Guilt is Not A Fruit of the Spirit

With my whole heart I seek you; let me not wander from your commandments!
I have stored up your word in my heart, that I might not sin against you.
(Psalm 119:10–11)

“The road to godliness is one of discipline, and discipline doesn’t come naturally to most.”
Bill Hull, Choose the Life

One of the great goals of the Christian life is that we are to be “conformed to the image of God’s Son” (Rom 8:29), that we would “in all things grow up into him who is the Head, that is, Christ. From him the whole body, joined and held together by every supporting ligament, grows and builds itself up in love, as each part does its work” (Eph 4:15), to “grow in the grace and knowledge of our Lord and Savior Jesus Christ” 2 Peter 3:18.  This growth in the likeness of Christ is only possible by the inward working power of God’s Holy Spirit, but the Spirit uses and supplies many spiritual graces, helps for our life of faith and maturity in Christ.

These graces, or Spiritual Disciplines, are vast.  We have the opportunity to come together as a congregation for worship and prayer. We have the signs of grace in the sacraments to aid us in our walk with the Lord. We are all literate people, and have the advantage of mass-produced copies of God’s word: every home has multiple copies of the Bible, and now you can have the Scriptures on your Smart-Phone, tablet, and mp3 player. There are endless opportunities for service, prayer, giving.  All of these are gifts given from God as disciplines intended to help you mature in your faith and understanding, as you grow in love for God and one another, and are transformed in the likeness of Christ.

The road to godliness is one of discipline, using the means of grace that have been given for our growth and strength.  We are to daily take up our cross, to die unto ourselves and to live unto Christ. The problem is, like diet and exercise, for most of us, discipline does not come naturally.  We want to be like Christ, and we love the idea of worshipping regularly, of reading the Bible daily, of serving more readily. But when it comes to actually doing it, the demands of work and family come crashing in. I’d go and visit my neighbor, but I don’t know what to say, and my favorite TV show is about to come on, so maybe tomorrow…

We have good intentions when it comes to Spiritual Discipline, but the implementation is difficult.  Add to that the fact that our enemy doesn’t want you to be disciplined and to grow in grace.  Satan would rather have you “spiritually soft” and undisciplined, stewing in the regrets of unfulfilled commitments, struggling with the doubts of despairs of an undisciplined heart and mind.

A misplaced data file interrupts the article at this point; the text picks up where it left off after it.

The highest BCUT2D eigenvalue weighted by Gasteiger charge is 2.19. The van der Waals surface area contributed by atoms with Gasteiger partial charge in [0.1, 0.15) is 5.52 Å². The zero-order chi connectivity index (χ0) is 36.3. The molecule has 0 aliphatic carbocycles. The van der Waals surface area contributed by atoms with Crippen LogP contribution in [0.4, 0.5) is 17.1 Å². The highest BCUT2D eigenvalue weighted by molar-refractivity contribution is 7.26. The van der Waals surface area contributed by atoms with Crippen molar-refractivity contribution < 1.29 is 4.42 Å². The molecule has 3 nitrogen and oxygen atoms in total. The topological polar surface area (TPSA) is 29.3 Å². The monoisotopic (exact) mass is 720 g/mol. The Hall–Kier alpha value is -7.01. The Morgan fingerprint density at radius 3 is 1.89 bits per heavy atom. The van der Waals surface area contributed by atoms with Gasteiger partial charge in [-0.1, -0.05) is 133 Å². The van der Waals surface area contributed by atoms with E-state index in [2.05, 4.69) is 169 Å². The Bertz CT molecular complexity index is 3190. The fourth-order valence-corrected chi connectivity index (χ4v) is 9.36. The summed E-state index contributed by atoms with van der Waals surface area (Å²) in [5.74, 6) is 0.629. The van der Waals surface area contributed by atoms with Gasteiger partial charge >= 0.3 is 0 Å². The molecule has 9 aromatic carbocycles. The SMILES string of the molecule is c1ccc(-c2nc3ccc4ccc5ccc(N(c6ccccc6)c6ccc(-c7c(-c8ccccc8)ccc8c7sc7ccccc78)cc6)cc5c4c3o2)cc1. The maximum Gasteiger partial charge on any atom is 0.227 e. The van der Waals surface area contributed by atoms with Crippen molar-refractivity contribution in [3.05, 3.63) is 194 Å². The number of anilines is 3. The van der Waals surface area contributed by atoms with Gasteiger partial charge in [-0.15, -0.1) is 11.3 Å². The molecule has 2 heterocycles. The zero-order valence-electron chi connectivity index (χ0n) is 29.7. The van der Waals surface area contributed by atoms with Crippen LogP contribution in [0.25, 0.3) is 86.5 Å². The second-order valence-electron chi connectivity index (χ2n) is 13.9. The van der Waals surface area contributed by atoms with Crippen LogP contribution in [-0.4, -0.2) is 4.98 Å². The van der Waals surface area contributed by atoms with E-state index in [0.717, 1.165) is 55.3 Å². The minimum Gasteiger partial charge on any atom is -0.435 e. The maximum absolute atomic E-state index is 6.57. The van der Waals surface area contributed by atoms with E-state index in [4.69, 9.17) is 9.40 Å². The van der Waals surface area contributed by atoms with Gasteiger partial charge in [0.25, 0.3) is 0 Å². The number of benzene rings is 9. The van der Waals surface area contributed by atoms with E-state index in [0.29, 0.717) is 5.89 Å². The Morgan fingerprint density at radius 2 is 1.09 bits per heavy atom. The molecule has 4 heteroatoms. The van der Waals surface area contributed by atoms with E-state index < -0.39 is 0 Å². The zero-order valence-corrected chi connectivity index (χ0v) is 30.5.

Friends, the purpose of taking on Spiritual Disciplines like daily reading scripture, prayer, fasting, service, etc, is not to make you feel guilty about the times when you neglect the spiritual disciplines.  The purpose is to make you more like Christ, to lead you away from reliance upon yourself – your own wisdom, strength, and even tenacity – and turn ever more to the perfect wisdom, the perfect strength, the perfect faithfulness of God.

Rest assured, the disciplines are hard work, they take time, and we will all, at one point or another, fail in our efforts to be disciples.  The original 12 disciples often failed in their discipleship. But the point was, they kept following.  When many would be followers of Jesus left Him because of some very difficult teaching, He turned to the 12 and said, “Will you leave me too?” Peter replied, “Where else shall we go to find the words of life?”

If you made a plan to read a chapter of the Bible every day, and then one day wake up and realize it’s been a week since you’ve last read, don’t be overcome by guilt and shame and just give up altogether. Turn to Jesus, admit your lack of discipline, then pick up and read. Seek His grace today. Sit at His feet and learn from His word.

If you want to grow in prayer but struggle to pray, then plead with God would put a passion for prayer in your heart. The desire to pray is a prayer in and of itself. Don’t despair that you cannot go more than two minutes in prayer without your mind wandering. Pray through the wanderings, then come back to prayer in praise.

I will say it again: Guilt is not a fruit of the Spirit. Discouragement is never the product of close communion with Christ.  Do not despair if you are not where you want to be.  Keep putting yourself in the place where growth will occur. Stop dwelling on the things you haven’t done, or you struggle to maintain some self-imposed standard. Rest in the grace of God, trust in His steadfast love, keep running back to the nail-pierced hands of Christ who died for your disbelief and rose for your righteousness.